Here in Sarnia, in a local park, they have #6069 stuffed and mounted. Rocky Mountain class, 4-6-0 if memory serves? Built in the forties, beautiful engine. Rotting to pieces:( One of these days, I'm going to get some people together to try and restore that thing, like they did for #6213 in Toronto. I was involved with a project to restore 6213 to steam and establish a railway museum out of the John St. roundhouse in downtown Toronto, but I kind of think the project has since died.

Oh well, just have to be satisfied with 3-1/2" gauge these days.

---
Paul Anderson
NAWCC Member #156973
 
Posts: 6 | Location: Sarnia, Ontario, Canada | Registered: November 25, 2002
Picture of Tom Seymour
posted
You can see this enginge whenever you want!! I wish they had a person in the picture so you can get a scale of the size of this thing. IT IS HUGE!!!! Look at the full size cabin to the right side of the picture. It was awsome when I was a kid standing next to it. It remains awesome today. It is at Henry Ford Museum in Dearborn, MI along with several other trains and stuff to numerous to mention. Also, some watches. One of Henry Ford's hobbies was repairing watches.

The info on the back of the postcard states:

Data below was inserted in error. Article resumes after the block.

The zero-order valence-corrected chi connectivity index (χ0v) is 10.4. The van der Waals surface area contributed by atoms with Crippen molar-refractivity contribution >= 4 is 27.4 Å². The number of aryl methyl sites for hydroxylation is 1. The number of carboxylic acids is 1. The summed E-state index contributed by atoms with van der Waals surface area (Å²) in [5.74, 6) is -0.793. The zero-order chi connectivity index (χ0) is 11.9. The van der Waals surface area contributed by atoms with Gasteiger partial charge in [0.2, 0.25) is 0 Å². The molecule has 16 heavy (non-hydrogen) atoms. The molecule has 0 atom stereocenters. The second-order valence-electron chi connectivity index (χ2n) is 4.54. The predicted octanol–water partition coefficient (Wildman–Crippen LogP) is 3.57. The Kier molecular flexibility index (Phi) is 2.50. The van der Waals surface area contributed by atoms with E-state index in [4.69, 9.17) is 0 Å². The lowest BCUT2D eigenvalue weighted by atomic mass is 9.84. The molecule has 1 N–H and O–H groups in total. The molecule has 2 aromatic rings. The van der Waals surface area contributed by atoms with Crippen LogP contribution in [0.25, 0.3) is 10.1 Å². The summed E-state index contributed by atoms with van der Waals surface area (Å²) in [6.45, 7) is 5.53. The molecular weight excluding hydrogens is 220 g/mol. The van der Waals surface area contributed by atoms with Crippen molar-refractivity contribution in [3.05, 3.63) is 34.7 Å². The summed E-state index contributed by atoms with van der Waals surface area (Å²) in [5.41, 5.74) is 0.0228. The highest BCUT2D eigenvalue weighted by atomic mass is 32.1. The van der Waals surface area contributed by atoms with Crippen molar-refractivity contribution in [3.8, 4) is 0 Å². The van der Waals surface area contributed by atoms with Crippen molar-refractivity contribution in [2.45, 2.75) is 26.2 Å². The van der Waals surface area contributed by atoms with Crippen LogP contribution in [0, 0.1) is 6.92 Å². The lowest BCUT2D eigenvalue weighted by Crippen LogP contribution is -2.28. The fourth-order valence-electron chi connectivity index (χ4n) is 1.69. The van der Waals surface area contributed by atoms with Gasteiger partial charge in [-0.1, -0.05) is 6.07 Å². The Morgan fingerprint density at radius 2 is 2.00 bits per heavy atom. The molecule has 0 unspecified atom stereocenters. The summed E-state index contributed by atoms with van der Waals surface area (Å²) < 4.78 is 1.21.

The Allegheny was one of the largest steam locomotives ever built. It weighs 600 tons and is 125 feet long. The locomotive was built in 1941 in Lima, Ohio, for the Chesapeake & Ohio R.R. The C&O's fleet of Allegheny locomotives was used to bring coal over the Allegheny Mountains from West Virginia to the manufacaturing centers of the North. These engines could haul 160 cars- each with a 60 ton load- at speeds averaging 40 to 50 miles per hour. By 1956 all the Alleghenys had been retired, replaced by more economical diesel locomotives. Number 1601 was the second Allegheny constructed and came to the museum in 1956, after logging 407,008 miles of service.

NAWCC #41293
Internet Horology Chapter #104
Interim Exec. V.P. of IHC
 
Posts: 2537 | Location: Mount Angel, Oregon in the U.S.A. | Registered: November 19, 2002
Picture of Stu Goldstein
posted